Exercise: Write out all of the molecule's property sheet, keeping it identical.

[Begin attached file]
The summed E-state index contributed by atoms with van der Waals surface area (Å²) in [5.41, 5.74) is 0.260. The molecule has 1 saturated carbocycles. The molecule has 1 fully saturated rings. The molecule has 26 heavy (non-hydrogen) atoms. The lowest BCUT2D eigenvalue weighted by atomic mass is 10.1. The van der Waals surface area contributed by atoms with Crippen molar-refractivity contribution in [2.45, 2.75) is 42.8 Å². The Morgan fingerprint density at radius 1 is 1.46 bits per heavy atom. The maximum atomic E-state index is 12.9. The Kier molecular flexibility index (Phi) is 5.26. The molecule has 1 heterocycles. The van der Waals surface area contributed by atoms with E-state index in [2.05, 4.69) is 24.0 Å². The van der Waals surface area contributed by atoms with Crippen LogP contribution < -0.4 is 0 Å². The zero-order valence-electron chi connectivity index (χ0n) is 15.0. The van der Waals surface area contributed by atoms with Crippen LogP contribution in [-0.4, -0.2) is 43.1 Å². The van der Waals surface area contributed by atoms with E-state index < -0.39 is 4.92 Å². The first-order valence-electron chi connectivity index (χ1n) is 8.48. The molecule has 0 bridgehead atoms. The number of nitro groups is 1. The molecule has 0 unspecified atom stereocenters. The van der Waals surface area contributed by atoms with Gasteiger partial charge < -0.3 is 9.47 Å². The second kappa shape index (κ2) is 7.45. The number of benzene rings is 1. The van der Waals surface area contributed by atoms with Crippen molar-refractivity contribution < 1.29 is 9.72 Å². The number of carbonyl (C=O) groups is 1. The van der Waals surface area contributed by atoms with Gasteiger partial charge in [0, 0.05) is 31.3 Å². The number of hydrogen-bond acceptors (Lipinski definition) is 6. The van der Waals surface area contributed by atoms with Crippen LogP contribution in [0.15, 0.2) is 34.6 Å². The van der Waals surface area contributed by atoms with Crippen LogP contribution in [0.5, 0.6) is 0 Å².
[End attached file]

The summed E-state index contributed by atoms with van der Waals surface area (Å²) in [5.41, 5.74) is 0.260. The molecule has 1 saturated carbocycles. The molecule has 1 fully saturated rings. The molecule has 26 heavy (non-hydrogen) atoms. The lowest BCUT2D eigenvalue weighted by atomic mass is 10.1. The van der Waals surface area contributed by atoms with Crippen molar-refractivity contribution in [2.45, 2.75) is 42.8 Å². The Morgan fingerprint density at radius 1 is 1.46 bits per heavy atom. The maximum atomic E-state index is 12.9. The Kier molecular flexibility index (Phi) is 5.26. The molecule has 1 heterocycles. The van der Waals surface area contributed by atoms with E-state index in [2.05, 4.69) is 24.0 Å². The van der Waals surface area contributed by atoms with Crippen LogP contribution < -0.4 is 0 Å². The zero-order valence-electron chi connectivity index (χ0n) is 15.0. The van der Waals surface area contributed by atoms with Crippen LogP contribution in [-0.4, -0.2) is 43.1 Å². The van der Waals surface area contributed by atoms with E-state index < -0.39 is 4.92 Å². The first-order valence-electron chi connectivity index (χ1n) is 8.48. The molecule has 0 bridgehead atoms. The number of nitro groups is 1. The molecule has 0 unspecified atom stereocenters. The van der Waals surface area contributed by atoms with Gasteiger partial charge < -0.3 is 9.47 Å². The second kappa shape index (κ2) is 7.45. The number of benzene rings is 1. The van der Waals surface area contributed by atoms with Crippen molar-refractivity contribution < 1.29 is 9.72 Å². The number of carbonyl (C=O) groups is 1. The van der Waals surface area contributed by atoms with Gasteiger partial charge in [0, 0.05) is 31.3 Å². The number of hydrogen-bond acceptors (Lipinski definition) is 6. The van der Waals surface area contributed by atoms with Crippen LogP contribution in [0.15, 0.2) is 34.6 Å². The van der Waals surface area contributed by atoms with Crippen LogP contribution in [0.5, 0.6) is 0 Å².